Seatrade Maritime is part of the Informa Markets Division of Informa PLC

This site is operated by a business or businesses owned by Informa PLC and all copyright resides with them. Informa PLC's registered office is 5 Howick Place, London SW1P 1WG. Registered in England and Wales. Number 8860726.

Live from CMA Shipping

Can shipping hit IMO decarbonisaton checkpoints?

Photo: Seatrade Maritime Keynote panel at CMA-Shipping 2024
Support for the IMO’s decarbonisation checkpoints and ambitions at 2030, 2040, and 2050 was unanimous at CMA Shipping 2024, but attendees were divided on whether the shipping industry could hit its marks.

The subject was first raised by V.Group CFO Petter Traaholt who said that from its own analysis, V.Group does not expect the industry to hit its 2050 target, that it definitely would not hit the 2040 target, and may hit the 2030 target. 

Under the IMO’s revised GHG strategy agreed at the Marine Environment Protection Committee - MEPC 80 in 2023, the industry had targets set at a 20% reduction in total GHG emissions by 2030, striving for 30%; a 70% reduction by 2040, striving for 80%, and net zero emissions at or around 2050.

Traaholt called for IMO member states to focus on total solutions to the industry’s problems at a global level to reverse the trend of increasing complexity faced by ship operators, brought about by factors like carbon pricing in Europe and sanctions regimes.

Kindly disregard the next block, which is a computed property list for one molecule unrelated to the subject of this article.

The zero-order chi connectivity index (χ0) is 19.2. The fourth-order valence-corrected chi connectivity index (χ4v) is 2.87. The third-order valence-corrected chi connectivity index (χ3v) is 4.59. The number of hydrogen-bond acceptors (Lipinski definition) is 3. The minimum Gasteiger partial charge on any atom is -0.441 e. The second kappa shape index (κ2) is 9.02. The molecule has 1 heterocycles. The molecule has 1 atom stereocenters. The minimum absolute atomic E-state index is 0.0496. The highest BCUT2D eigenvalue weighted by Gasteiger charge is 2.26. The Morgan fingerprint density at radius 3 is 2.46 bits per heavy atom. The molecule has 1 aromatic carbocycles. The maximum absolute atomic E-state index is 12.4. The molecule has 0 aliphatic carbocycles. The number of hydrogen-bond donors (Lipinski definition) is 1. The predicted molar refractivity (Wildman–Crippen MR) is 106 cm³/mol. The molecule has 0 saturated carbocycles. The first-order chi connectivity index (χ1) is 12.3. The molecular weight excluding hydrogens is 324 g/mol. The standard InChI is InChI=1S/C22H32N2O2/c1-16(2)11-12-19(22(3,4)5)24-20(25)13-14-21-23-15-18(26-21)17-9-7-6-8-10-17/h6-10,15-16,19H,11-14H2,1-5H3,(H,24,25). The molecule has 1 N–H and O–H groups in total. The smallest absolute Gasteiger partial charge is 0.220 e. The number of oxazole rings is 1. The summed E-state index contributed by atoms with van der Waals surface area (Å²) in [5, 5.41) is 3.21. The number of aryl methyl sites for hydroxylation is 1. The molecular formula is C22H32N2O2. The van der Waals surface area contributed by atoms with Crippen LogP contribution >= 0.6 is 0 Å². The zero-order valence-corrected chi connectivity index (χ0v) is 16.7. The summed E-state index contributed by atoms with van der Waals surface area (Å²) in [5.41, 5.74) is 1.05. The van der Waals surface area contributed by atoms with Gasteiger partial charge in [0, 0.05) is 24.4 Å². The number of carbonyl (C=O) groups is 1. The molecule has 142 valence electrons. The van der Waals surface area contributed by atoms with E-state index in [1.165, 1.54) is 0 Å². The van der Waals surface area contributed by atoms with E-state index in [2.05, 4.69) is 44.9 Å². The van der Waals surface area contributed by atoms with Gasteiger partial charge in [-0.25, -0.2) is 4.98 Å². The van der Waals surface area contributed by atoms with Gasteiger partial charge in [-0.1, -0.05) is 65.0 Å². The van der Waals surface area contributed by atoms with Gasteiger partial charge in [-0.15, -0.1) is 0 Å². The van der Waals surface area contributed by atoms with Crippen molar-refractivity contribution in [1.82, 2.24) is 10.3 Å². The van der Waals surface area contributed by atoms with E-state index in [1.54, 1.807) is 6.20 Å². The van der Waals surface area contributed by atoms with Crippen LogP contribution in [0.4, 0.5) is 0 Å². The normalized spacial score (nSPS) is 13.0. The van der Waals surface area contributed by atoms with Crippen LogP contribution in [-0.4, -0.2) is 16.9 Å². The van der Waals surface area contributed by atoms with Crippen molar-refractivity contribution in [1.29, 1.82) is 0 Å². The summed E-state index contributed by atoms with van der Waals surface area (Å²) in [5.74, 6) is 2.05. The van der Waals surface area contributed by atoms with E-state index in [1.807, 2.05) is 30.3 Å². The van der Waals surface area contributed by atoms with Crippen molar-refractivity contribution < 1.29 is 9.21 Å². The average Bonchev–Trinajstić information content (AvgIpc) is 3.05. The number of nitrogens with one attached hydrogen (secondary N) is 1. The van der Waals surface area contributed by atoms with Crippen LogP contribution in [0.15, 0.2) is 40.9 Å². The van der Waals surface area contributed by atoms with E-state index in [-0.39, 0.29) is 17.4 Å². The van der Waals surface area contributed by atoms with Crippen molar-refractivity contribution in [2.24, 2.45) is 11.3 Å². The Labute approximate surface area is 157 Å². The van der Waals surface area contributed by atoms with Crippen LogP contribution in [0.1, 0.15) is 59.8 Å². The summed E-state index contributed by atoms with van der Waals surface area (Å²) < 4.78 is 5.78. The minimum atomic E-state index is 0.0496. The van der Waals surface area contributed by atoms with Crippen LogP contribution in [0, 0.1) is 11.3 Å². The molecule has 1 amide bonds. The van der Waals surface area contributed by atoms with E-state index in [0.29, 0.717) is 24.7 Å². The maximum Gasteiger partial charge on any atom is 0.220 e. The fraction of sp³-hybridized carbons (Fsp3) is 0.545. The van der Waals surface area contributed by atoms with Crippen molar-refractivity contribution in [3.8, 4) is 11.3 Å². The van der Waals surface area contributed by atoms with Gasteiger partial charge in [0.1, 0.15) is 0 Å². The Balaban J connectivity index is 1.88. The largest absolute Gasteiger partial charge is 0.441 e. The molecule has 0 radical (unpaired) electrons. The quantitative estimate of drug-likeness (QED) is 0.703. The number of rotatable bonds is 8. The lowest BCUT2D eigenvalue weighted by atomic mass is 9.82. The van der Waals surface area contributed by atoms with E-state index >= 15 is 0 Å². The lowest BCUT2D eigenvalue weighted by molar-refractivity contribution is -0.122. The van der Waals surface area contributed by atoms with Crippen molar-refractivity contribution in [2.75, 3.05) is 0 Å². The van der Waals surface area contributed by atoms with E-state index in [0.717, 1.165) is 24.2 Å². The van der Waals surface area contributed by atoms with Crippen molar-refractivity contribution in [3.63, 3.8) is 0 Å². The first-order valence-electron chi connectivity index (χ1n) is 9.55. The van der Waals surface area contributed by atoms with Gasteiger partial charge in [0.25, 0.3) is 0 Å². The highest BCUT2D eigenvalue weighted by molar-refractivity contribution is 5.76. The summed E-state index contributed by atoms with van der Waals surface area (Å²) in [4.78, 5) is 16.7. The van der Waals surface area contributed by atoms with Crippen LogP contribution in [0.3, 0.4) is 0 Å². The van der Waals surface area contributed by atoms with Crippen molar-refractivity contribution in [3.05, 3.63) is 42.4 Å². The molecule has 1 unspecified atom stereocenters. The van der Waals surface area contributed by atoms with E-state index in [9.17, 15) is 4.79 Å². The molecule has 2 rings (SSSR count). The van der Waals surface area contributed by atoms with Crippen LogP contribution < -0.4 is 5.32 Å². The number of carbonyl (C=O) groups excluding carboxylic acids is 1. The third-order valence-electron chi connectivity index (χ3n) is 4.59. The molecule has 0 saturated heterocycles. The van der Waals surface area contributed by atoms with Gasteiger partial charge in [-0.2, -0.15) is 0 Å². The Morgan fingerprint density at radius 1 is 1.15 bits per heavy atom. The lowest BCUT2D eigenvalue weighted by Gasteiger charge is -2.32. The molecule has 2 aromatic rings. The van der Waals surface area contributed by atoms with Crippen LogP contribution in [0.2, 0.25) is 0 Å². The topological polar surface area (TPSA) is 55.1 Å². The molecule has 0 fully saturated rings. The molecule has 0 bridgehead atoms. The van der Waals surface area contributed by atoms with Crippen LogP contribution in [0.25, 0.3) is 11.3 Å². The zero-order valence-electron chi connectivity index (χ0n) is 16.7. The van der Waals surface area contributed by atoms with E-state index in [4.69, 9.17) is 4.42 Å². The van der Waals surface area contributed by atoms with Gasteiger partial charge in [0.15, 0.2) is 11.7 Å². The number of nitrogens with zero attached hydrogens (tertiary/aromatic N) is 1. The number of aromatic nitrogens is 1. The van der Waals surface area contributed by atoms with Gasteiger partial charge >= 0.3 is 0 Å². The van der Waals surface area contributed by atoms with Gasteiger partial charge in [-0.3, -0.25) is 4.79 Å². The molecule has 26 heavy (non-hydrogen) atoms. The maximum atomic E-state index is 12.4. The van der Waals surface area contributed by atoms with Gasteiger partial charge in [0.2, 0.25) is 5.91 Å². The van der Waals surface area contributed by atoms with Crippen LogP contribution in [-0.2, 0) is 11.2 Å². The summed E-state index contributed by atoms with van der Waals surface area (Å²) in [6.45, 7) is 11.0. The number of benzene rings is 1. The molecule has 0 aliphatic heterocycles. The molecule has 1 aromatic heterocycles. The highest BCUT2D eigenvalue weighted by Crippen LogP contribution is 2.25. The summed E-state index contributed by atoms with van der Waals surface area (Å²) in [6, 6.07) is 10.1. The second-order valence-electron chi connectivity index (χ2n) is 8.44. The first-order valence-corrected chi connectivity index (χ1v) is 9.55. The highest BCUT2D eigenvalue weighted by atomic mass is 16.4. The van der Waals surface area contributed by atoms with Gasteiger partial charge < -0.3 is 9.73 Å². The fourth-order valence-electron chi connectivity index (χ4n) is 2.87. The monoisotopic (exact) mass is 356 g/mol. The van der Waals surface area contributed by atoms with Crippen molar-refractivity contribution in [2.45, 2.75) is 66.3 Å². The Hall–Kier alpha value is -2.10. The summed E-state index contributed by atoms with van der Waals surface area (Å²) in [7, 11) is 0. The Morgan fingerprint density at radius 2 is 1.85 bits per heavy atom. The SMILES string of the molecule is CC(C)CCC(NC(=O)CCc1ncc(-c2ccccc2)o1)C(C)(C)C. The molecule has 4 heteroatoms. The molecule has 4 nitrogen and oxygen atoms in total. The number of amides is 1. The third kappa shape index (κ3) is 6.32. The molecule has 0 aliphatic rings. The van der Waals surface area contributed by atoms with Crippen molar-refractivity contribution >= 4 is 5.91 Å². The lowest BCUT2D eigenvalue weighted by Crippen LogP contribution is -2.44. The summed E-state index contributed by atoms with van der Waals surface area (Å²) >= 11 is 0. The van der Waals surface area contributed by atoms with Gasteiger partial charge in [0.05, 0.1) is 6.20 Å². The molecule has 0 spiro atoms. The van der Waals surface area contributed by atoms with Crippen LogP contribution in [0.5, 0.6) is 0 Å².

Intertanko Managing Director Katharina Stanzel said that 2040 was an unachievable target using current technology and efficiency measures alone, and so relied on the wide availability of zero carbon fuels.

Stanzel compared the predicament tanker owners face to the ‘range anxiety’ experienced by drivers of black cabs in London who moved to electric vehicles and found themselves unable to rely on the availability of recharging facilities on certain journeys. For those operating tankers with no clear expectation of where the next voyage will take them, uncertainty about fuel availability is a significant operational hurdle.

“I think for tankers looking forward to 2040, that is one big argument. That’s something that no crystal ball can answer because we’re not the ones producing the fuels, we’re not driving that technology development choice, that infrastructure development choice,” said Stanzel.

Bimco President Nikolaus Schües said he was confident in the industry’s ability to hit its 2030 target primarily through increases in efficiency, noting the current pace of improvement and the many industry initiatives to support this effort, including Bimco’s own work.

“2040 is really the testing moment,” said Schües. Bimco is fuel agnostic in its work, and the outcome for 2040 will emerge as the various fuels’ strengths and weaknesses play out in diverse shipping markets.

In a later session, Bimco CEO and Secretary General David Loosley said he believes 2040 will be a tough checkpoint for the industry to achieve, but that 2050 is doable. Loosley contextualised the 16-year countdown to 2040 by listing events of 2008, including the collapse of Lehmann Brothers, the end of Fidel Castro’s leadership, and the start of Barrack Obama’s presidency in the US. 

“Sixteen years can feel like an eternity, like just yesterday, or just around the corner,” said Loosley.